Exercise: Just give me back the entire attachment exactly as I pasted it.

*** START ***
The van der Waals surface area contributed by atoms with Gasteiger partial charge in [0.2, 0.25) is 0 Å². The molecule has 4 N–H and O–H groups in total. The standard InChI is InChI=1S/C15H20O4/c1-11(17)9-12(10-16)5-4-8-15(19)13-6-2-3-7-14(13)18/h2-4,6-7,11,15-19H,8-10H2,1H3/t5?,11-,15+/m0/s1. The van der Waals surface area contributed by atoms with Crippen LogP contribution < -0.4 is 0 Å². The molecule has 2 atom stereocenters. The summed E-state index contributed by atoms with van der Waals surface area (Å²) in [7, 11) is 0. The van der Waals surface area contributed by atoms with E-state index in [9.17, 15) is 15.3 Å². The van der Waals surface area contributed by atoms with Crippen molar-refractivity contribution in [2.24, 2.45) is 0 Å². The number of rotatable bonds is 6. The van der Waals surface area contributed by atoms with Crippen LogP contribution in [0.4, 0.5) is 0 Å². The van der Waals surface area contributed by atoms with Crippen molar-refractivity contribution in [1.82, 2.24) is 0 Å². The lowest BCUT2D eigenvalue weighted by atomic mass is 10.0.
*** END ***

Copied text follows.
The van der Waals surface area contributed by atoms with Gasteiger partial charge in [0.2, 0.25) is 0 Å². The molecule has 4 N–H and O–H groups in total. The standard InChI is InChI=1S/C15H20O4/c1-11(17)9-12(10-16)5-4-8-15(19)13-6-2-3-7-14(13)18/h2-4,6-7,11,15-19H,8-10H2,1H3/t5?,11-,15+/m0/s1. The van der Waals surface area contributed by atoms with Crippen LogP contribution < -0.4 is 0 Å². The molecule has 2 atom stereocenters. The summed E-state index contributed by atoms with van der Waals surface area (Å²) in [7, 11) is 0. The van der Waals surface area contributed by atoms with E-state index in [9.17, 15) is 15.3 Å². The van der Waals surface area contributed by atoms with Crippen molar-refractivity contribution in [2.24, 2.45) is 0 Å². The number of rotatable bonds is 6. The van der Waals surface area contributed by atoms with Crippen LogP contribution in [0.4, 0.5) is 0 Å². The van der Waals surface area contributed by atoms with Crippen molar-refractivity contribution in [1.82, 2.24) is 0 Å². The lowest BCUT2D eigenvalue weighted by atomic mass is 10.0.